When I left the house last night, it was mostly clear. I stopped and got a coffee, and by the time I made it to my destination— a gravel road a couple miles north of the Rapid City turn-off—the half-moon was still bright, but a thin haze of cloud had started to move in.Continue reading “Star trails, through the haze”
A friend of mine, Steve Groves, was a talented writer and an amazing cartoonist. I think he had a hard time believing it, though.
For a while he drew a weekly strip for a local newspaper, called The Grove, that featured humans and animals in a small town. The main character had moved home from the big city and would often question just why. The humour veered between gentle and biting, as all the best satire does.
A sample cartoon is at the top of this post. I often told Steve that The Grove reminded me, in tone and in execution, of Bloom County. He’d always mumble something in an embarrassed voice about how it “can’t be that good”, but it was.
(He would sometimes tell me that he found my success in writing inspiring, and I’d mumble something in an embarrassed voice, because I know how much rejection I’ve collected, how much further I feel I have to go, so I guess that particular knife cuts both ways.)
Steve died last year after a battle with cancer. A mutual friend, one T. Keith Edmunds, set about on a project to gather some of Steve’s work into a memorial collection. Mine arrived on Thursday, and it’s gorgeous. 96 pages of cartoons, drawings, sketches, and notes for projects that run the gamut from “kid’s book” to “nightmarish monster hunter”.
Thanks, Keith. And of course, thanks, Steve.
Unfinished Stories: The Art of Stephen Groves is available for purchase, as are select prints of Steve’s work.
On my walk to work this afternoon, I was struck by how much receding ice on concrete resembles a topographic map of an archipelago.
Sidewalk at the WMCA.
I call this one “I didn’t mean to set it to 6s, f/32, ISO1600, but look how it turned out”.
Edited in GIMP: basically, stacked the same layer about 5 deep, with all but the bottom-most set to “Multiply”.
Last week I got my hair cut. My hairdresser, like me, is an amateur photographer. We got talking lenses, and she said she had a Lensbaby but had no idea how to use it. She offered to lend it to me.
I said “Sure!” I’ve been curious to try one out, to see what it could do, but not curious enough to buy my own.
I did some experimenting. It’s not like any lens I’d used before; you focus with two fingers, and you can maneuver it so that you’ve got a sharp focal point, and the rest of the image is blurred—almost motion blurred, really. It was interesting to use, but not something I’d probably buy for myself. Certainly not at full price.
Then last night—Hallowe’en night, no less—I glanced out the window as I was getting my stuff together for judo. After a day of unbroken clouds, I saw that the sun had broken through, and was throwing golden light everywhere. I raced upstairs with my camera (which still had the Lensbaby attached) and snapped the above photo, of the trees in my front yard.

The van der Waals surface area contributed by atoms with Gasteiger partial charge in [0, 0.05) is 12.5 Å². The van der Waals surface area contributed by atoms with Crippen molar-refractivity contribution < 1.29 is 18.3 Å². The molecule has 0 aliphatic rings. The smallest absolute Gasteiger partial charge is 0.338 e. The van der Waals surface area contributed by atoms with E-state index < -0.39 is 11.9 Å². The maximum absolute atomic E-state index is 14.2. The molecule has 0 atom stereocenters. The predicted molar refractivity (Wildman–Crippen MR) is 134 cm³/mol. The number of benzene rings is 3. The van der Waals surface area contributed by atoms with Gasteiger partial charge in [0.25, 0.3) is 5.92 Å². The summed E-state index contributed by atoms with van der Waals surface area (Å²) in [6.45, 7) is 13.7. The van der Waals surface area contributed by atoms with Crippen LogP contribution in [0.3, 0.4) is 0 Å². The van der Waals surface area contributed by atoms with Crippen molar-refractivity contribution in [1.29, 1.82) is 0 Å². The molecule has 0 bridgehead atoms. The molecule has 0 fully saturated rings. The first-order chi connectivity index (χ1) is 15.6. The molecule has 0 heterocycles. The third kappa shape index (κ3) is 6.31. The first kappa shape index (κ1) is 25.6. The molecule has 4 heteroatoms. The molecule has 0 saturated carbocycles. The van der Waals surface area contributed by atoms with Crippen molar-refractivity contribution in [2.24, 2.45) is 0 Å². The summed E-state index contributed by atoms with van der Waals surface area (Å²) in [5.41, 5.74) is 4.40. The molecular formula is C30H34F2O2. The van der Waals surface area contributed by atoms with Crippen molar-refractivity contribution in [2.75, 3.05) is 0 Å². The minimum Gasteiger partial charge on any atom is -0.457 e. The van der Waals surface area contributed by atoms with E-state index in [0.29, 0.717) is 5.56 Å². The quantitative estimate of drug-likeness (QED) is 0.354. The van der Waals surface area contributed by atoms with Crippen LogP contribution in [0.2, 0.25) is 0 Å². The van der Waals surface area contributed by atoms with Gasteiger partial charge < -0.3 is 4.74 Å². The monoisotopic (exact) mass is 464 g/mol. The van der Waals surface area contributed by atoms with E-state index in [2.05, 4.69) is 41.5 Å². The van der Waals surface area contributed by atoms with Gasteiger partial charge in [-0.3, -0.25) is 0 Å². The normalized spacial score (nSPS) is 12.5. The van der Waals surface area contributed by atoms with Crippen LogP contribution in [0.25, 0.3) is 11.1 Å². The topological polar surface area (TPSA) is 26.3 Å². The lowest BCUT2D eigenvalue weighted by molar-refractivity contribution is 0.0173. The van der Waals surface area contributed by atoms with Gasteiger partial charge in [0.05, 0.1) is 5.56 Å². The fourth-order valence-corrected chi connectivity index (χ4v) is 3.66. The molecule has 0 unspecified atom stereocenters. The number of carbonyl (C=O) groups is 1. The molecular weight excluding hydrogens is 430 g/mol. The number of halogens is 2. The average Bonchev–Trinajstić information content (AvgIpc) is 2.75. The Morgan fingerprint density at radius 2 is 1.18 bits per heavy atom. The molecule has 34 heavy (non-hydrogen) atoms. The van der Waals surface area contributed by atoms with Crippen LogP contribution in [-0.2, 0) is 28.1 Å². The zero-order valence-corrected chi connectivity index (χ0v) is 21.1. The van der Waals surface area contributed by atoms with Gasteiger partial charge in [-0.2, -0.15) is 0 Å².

I like it. I think it turned out pretty good.
Now I think I need to do some more learning with the Lensbaby.
The Halloween tally:
- Mad scientist
- 2 members of a motorcycle gang
- Day of the Dead
- 2 jailbirds
…for a total of 10 Halloweeners. (Plus two parents, dressed as Mary Poppins and Ben, who didn’t come close enough to get any candy.)
At judo: 0 kids. 5 adults. A nice quiet evening of flashcards and kata.
“The children […] actually rule the Blue Planet of Earth. They are more intelligent than the older people and outrun them on bicycles.”
Half an hour’s worth of Earth’s rotation, along with the headlights of three or four vehicles traveling down Manitoba PR 468, under the bright light of October’s full moon. Also I think there are a couple airplanes crossing the sky. And clouds.
Nerdy tech details
I’m not sure anyone but me will care about this, but so it goes.
~200 images, 10s each, f/2.8, ISO 800. WB was set to “Daylight”.
Lightly edited in GIMP: I copied and pasted the main layer as two more layers, and set the middle one to Grain Merge, the top one to Hard Light. This darkened the background a bit and enhanced the lights.
We just got in from They Might Be Giants’ Winnipeg concert.
What a great show.
A song, from my French immersion schooling, about sunflowers. (Every time I see a field of sunflowers, this song comes to me.)
Le tournesol, le tournesol
n’a pas besoin d’une boussole
ni d’arc-en-ciel, ni d’arc-en-ciel
pour se tourner vers le soleil
The sunflower, the sunflower
has no need of a compass
nor of a rainbow, nor of a rainbow,
to turn its face to the sun
One thing I didn’t remember from elementary school music sessions in the library at École Laurier: that bassline.